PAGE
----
Free access

Leandro Kasuki, Luiz Eduardo Armondi Wildemberg, Leonardo Vieira Neto, Jorge Marcondes, Christina M Takiya and Mônica R Gadelha

Introduction

Only one study has evaluated Ki-67 as a predictor of the response to somatostatin analog therapy in acromegaly; however, other predictors like somatostatin receptor type 2 (SSTR2) and cytokeratin pattern expressions were not considered.

Objective

To evaluate whether Ki-67 is a predictor of octreotide LAR (OCT-LAR) response in somatotropinomas independent of SSTR2 and cytokeratin expression patterns.

Methods

Protein expression was analyzed by immunohistochemistry. The percentage of cell nuclei that were immunolabeled for Ki-67 and the percentage of cells with positive SSTR2 staining were calculated. SSTR2 expression was considered high when ≥25%, and a cutoff of 2.3% was designated for Ki-67. Tumors were classified as densely or sparsely granulated according to the cytokeratin pattern.

Results

Thirty-one somatotropinomas were studied. Fourteen patients (45.2%) were controlled with OCT-LAR therapy. The median Ki-67 labeling index (LI) was higher in patients not controlled with OCT-LAR than in those controlled (1.63 and 0.15 respectively, P=0.002). Higher SSTR2 expression and densely granulated tumors were correlated with control as well (P=0.04 and 0.038 respectively). There was no difference in Ki-67 levels between patients with high and low SSTR2 expression (P=0.651). After multivariate analysis, both Ki-67 and SSTR2 remained statistically significant as predictors of OCT-LAR response (P=0.017 and 0.012 respectively). The Ki-67 LI was higher in sparsely than in densely granulated tumors (P=0.047).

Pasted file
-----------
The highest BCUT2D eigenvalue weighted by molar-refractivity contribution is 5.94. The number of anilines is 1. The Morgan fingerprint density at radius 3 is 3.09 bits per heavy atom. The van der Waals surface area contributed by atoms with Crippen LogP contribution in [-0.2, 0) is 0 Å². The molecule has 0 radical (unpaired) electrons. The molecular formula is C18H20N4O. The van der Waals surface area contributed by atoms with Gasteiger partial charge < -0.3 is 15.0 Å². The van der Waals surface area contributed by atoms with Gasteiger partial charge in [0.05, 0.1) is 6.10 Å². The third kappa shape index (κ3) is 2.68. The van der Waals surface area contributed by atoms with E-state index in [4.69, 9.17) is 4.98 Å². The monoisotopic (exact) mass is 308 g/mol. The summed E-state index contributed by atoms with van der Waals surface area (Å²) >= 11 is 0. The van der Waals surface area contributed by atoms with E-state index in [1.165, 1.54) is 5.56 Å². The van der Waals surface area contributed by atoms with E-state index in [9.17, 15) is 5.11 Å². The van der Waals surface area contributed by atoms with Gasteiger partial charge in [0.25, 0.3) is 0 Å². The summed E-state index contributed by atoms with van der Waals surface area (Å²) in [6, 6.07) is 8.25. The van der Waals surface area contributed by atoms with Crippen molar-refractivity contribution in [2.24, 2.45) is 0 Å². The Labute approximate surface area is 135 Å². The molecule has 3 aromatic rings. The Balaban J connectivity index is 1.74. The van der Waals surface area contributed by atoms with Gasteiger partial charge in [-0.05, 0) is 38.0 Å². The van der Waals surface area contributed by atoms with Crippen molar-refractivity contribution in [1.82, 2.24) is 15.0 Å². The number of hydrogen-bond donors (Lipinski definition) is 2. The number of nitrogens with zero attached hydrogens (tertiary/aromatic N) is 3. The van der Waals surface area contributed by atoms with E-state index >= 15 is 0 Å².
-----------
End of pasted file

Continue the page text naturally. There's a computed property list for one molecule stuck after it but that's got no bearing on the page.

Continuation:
Conclusions

Ki-67 is a predictor of response to OCT-LAR in acromegaly, independent of SSTR2 expression and relates to cytokeratin patterns.

Free access

Flávia R B van Haute, Giselle F Taboada, Lívia L Corrêa, Giovanna A B Lima, Rosita Fontes, Anna Patricia Riello, Michele Dominici and Mônica R Gadelha

Objectives

To determine the prevalence of sleep apnea (SA) and SA syndrome (SAS) in patients with acromegaly and correlate SA with clinical, laboratory, and cephalometric parameters.

Design and methods